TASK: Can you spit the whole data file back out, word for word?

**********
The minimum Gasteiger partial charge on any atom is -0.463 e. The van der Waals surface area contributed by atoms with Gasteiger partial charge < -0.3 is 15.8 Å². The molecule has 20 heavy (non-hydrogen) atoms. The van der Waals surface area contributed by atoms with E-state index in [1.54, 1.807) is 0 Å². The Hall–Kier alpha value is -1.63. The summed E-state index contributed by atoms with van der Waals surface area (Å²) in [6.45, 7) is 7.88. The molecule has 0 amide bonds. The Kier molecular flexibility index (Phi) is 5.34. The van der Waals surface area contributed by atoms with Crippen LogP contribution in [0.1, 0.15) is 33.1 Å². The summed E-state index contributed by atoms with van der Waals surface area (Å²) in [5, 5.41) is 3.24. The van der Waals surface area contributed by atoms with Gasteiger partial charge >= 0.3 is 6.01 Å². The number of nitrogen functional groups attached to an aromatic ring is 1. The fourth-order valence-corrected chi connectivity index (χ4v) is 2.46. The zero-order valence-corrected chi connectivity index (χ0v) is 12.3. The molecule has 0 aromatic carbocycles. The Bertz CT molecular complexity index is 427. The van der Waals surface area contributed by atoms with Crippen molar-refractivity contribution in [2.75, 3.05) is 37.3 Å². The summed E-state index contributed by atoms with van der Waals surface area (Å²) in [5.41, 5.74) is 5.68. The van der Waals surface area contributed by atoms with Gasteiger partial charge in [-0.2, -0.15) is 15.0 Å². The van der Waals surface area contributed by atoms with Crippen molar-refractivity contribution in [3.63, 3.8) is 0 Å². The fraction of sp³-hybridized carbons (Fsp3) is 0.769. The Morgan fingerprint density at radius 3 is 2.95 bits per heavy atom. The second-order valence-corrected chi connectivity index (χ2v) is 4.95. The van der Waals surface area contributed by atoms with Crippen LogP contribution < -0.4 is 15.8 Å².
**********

The minimum Gasteiger partial charge on any atom is -0.463 e. The van der Waals surface area contributed by atoms with Gasteiger partial charge < -0.3 is 15.8 Å². The molecule has 20 heavy (non-hydrogen) atoms. The van der Waals surface area contributed by atoms with E-state index in [1.54, 1.807) is 0 Å². The Hall–Kier alpha value is -1.63. The summed E-state index contributed by atoms with van der Waals surface area (Å²) in [6.45, 7) is 7.88. The molecule has 0 amide bonds. The Kier molecular flexibility index (Phi) is 5.34. The van der Waals surface area contributed by atoms with Crippen LogP contribution in [0.1, 0.15) is 33.1 Å². The summed E-state index contributed by atoms with van der Waals surface area (Å²) in [5, 5.41) is 3.24. The van der Waals surface area contributed by atoms with Gasteiger partial charge >= 0.3 is 6.01 Å². The number of nitrogen functional groups attached to an aromatic ring is 1. The fourth-order valence-corrected chi connectivity index (χ4v) is 2.46. The zero-order valence-corrected chi connectivity index (χ0v) is 12.3. The molecule has 0 aromatic carbocycles. The Bertz CT molecular complexity index is 427. The van der Waals surface area contributed by atoms with Crippen molar-refractivity contribution in [2.75, 3.05) is 37.3 Å². The summed E-state index contributed by atoms with van der Waals surface area (Å²) in [5.41, 5.74) is 5.68. The van der Waals surface area contributed by atoms with Gasteiger partial charge in [-0.2, -0.15) is 15.0 Å². The van der Waals surface area contributed by atoms with Crippen molar-refractivity contribution in [3.63, 3.8) is 0 Å². The fraction of sp³-hybridized carbons (Fsp3) is 0.769. The Morgan fingerprint density at radius 3 is 2.95 bits per heavy atom. The second-order valence-corrected chi connectivity index (χ2v) is 4.95. The van der Waals surface area contributed by atoms with Crippen LogP contribution < -0.4 is 15.8 Å².